Sunday, December 28, 2008

Community Rabbi, reporting from Gaza

[Haveil Havalim is here.]
[Jack's roundup of Gaza-related posts is here.]

In my pre-adolescent years, my outlook on Rabbis-and-Current-Events was shaped by my father’s dislike for speeches that spent more time on the New York Times than on the parshah.

For a long time I actually assumed that this was a broadly held view; after all, why would anyone expect a rabbi to have special insight into the Falklands War, Afghanistan, the Iran Hostage Crisis or any of the other events that shaped my 70s and 80s upbringing? So much so that when I did my very first interview for a rabbinic position - a synagogue in Worcester, Massachusetts - and someone asked how often I would speak about current events, I said I would do it maybe once a month, if that much.

This was not the answer my questioner was seeking; he, and others present, felt that in order for Torah to be relevant to their daily lives, the rabbi would have to speak about Yitzhak Rabin more often than he would speak about Rabbi Shlomo Yitzhaki, about modern Israel more than historical Eretz Yisrael.

Relevance! That was actually a key moment for me, as I was taught what "relevance" means to so many Jews. Upon reflection, I grasped what he was saying (although I didn’t grasp the job…). It made sense; even if I wasn’t a brilliant economist or an expert on the Far East, my connecting Torah to the comments of those economists and experts would make shul, Torah, Judaism as a whole, more reachable for many people.

In the years since that watershed evening, I have spent a great deal of time reading about topics of popular interest, from the European stock market to Central American history to the history of medical understanding of the circulatory system to quantum theory and Hadley cells and meteorology. Much of that has become useful in classes or newspaper columns or in direct conversation; some of it has simply made me a broader person.

And yet, and yet - I have never quite shaken the feeling that rabbis are overstepping when they comment, whether in shul or in published articles or in interviews, on the events of the day. Lead tehillim, promote activism, but don't interpret the news. My father’s skepticism remains with me.

And so last night, when Shabbos ended and I picked up a phone message from 69 News asking for me to do an interview on Gaza, I was reluctant to reply. Really - what am I going to say, that the viewer doesn’t already know? The analogy of Hamas rocket attacks on Israeli cities to rocket attacks on LA or Detroit has been cited everywhere. The viewers who don’t care to remember Disengagement aren’t going to remember it because I mention it. I feel foolish even blogging about it; go check out Jameel, his on-the-scene comments have much more relevance than mine.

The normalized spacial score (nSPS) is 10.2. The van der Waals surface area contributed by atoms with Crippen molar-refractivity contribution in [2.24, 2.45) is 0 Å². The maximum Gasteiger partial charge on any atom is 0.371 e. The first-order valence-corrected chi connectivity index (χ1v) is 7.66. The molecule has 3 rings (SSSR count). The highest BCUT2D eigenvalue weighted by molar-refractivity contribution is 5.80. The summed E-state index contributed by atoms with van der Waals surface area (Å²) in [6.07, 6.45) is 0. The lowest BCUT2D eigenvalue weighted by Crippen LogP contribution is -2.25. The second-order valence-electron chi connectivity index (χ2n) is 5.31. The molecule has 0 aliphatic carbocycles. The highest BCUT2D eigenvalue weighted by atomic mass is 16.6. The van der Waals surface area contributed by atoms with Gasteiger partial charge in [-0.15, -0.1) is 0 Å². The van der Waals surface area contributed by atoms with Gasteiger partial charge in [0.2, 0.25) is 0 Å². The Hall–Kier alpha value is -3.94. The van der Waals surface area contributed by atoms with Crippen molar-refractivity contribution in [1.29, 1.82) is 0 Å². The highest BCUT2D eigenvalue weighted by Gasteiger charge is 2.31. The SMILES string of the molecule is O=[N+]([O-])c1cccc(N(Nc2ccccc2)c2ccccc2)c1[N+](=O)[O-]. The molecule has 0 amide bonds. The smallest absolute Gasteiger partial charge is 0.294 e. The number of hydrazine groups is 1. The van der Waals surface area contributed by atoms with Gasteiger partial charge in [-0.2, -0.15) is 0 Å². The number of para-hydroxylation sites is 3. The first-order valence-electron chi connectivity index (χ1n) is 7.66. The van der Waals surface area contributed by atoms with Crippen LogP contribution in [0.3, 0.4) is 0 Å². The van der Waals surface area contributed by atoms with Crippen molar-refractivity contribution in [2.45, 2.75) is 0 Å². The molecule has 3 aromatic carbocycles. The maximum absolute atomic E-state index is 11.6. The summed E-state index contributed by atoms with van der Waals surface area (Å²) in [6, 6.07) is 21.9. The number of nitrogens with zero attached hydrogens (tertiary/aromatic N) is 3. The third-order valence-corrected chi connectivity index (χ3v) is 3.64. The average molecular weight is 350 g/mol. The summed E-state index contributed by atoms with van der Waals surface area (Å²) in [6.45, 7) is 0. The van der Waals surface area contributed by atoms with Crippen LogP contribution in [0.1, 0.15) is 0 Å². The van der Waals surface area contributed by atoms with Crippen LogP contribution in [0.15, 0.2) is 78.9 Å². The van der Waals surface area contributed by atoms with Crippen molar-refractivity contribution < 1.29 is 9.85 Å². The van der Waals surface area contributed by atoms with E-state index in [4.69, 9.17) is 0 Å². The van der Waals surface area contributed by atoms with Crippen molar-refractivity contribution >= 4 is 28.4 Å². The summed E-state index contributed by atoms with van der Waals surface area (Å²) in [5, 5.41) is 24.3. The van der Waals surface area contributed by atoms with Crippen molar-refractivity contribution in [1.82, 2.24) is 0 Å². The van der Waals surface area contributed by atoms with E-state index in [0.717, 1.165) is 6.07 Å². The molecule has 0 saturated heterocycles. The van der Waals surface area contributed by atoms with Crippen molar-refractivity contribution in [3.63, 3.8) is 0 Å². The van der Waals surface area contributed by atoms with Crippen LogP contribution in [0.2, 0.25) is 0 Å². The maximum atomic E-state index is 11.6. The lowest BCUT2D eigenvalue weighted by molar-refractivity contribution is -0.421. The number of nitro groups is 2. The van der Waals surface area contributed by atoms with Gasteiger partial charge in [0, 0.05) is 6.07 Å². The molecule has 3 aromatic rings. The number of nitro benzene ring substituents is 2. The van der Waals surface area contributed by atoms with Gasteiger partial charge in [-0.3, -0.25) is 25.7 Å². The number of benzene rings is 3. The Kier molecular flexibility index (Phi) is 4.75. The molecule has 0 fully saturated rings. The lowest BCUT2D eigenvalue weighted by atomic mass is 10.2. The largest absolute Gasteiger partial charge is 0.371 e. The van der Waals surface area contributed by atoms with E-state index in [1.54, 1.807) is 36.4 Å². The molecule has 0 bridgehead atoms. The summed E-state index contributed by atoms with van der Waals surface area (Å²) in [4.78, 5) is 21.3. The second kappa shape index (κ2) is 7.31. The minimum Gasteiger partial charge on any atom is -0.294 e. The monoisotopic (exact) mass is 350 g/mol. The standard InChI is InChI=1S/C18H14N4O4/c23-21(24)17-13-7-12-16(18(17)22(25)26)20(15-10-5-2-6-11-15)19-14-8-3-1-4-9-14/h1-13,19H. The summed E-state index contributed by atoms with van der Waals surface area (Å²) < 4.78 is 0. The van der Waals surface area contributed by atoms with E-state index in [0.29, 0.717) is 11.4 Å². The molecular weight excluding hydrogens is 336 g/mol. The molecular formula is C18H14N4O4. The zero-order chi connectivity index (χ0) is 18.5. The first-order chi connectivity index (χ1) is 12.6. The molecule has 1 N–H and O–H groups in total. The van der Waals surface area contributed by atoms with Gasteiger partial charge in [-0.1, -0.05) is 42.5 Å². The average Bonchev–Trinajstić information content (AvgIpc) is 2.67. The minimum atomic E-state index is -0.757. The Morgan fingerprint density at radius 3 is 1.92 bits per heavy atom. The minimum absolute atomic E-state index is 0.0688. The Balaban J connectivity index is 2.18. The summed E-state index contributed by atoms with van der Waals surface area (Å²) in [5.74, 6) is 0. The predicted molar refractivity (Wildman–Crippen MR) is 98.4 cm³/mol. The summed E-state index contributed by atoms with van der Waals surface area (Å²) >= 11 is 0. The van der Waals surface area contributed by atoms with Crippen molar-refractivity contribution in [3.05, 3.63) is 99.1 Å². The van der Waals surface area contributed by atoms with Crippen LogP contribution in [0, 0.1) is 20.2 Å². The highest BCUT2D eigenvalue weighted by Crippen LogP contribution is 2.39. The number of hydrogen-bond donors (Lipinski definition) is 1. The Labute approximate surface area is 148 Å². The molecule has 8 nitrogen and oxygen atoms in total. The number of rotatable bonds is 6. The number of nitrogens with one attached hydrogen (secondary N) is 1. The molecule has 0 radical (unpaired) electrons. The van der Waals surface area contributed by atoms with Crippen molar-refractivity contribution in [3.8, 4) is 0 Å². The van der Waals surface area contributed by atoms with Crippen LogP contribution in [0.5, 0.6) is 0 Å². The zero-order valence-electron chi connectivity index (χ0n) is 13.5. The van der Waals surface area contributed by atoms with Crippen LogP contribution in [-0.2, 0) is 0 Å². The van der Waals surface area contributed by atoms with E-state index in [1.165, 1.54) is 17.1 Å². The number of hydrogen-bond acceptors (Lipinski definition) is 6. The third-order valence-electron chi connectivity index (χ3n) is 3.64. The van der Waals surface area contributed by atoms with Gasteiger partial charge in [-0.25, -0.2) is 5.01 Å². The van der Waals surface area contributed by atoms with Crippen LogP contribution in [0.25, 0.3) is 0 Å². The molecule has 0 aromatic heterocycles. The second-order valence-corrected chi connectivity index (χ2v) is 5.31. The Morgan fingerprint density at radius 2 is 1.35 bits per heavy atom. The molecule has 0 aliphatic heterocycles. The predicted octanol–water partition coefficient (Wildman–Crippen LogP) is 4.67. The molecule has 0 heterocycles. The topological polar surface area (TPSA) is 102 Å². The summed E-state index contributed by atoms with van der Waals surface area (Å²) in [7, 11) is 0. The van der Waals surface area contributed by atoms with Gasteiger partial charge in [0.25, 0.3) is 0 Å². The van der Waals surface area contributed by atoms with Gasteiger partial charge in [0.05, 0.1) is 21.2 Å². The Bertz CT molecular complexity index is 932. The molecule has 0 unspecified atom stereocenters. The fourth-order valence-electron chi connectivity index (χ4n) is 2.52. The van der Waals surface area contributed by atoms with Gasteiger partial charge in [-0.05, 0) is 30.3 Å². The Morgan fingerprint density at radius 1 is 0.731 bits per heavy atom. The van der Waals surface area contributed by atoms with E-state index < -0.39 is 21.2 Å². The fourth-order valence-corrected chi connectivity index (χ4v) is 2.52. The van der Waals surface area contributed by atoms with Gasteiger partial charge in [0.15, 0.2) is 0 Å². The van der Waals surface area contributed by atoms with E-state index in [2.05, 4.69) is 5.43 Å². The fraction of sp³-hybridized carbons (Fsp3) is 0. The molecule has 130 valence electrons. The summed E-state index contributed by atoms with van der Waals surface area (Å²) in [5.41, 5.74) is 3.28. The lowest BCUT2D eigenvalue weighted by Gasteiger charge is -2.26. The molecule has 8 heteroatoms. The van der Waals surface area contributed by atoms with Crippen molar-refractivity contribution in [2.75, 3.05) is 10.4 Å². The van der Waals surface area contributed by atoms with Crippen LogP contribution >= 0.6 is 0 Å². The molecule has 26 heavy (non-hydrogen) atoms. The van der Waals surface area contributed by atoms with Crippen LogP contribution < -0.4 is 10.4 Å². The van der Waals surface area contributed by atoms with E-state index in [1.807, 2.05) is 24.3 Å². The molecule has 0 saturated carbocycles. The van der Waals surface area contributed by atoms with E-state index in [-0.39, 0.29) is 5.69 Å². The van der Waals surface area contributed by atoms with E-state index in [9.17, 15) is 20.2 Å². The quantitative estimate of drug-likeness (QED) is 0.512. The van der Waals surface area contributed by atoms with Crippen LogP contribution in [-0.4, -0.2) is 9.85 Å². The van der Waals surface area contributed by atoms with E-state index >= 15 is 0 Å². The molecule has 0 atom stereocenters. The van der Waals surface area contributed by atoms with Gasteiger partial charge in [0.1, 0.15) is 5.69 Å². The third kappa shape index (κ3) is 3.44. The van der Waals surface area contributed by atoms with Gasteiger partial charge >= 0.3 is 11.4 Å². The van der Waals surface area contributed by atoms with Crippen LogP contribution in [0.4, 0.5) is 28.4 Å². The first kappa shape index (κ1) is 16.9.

But, remembering that night in Worcester, I called the reporter back. As it turned out, though, I was too late; in the intervening hours since their Shabbos afternoon call, they had found another candidate.

I expect I will draft an Op-Ed for the local paper, though. As Shemuel said to Shaul, "הלא אם קטן אתה בעיניך ראש שבטי ישראל אתה - Even if you are small in your own eyes, you are yet the head of the tribes of Israel." I am, to some people, a commnunity representative. So if someone out there takes my view seriously, then I am responsible to make it heard.


  1. Years ago someone asked the Rav (Rav Soloveitchik) a question about science. His response? You tell me, you're the scientist (he had lots of MIT grad students attend his lectures). When they asked him about Soviet Jewry, he said, why are you asking me, ask someone who is an expert on Soviet Jewry?

    Anyway, I do find your viewpoint interesting, especially since I know you read Jameel first.

  2. Leora-
    Thanks! And yes, the Rav was brilliantly dry in his humor, although I had not heard that story.

  3. I was in the states before Disengagement and I was disgusted, very tempted to shout from the Ezrat Nashim, when the rabbis in two different MO shuls talked of Darfur and ignored the plight of fellow Jews and the holiness of Eretz Yisrael.

    It may be the spirit of Chana here in Shiloh, but I don't see how it can be so difficult to connect every week's parsha to current events concerning Jews and Eretz Yisrael.

  4. Batya-
    It's not a matter of whether you can connect them, or about speaking about Israel. It's about speaking on current events (as opposed to, say, the imperative for aliyah).

  5. I don't see why it has to be either current events/politics OR about making aliya. Why can't it be both or each one on a different week? At our women's parsha class, the Rabbanit always finds some way of linking the parsha to current events, politics, OR aliya. It always gives a different spin on the parsha and is for me at least, quite refreshing.

  6. Anonymous-
    Thanks for your comment.
    As I said to Batya, there is always a way to link them. The question is whether people are open to hearing a rabbi comment on politics, when he doesn't have any great political knowhow beyond that of any other intelligent person.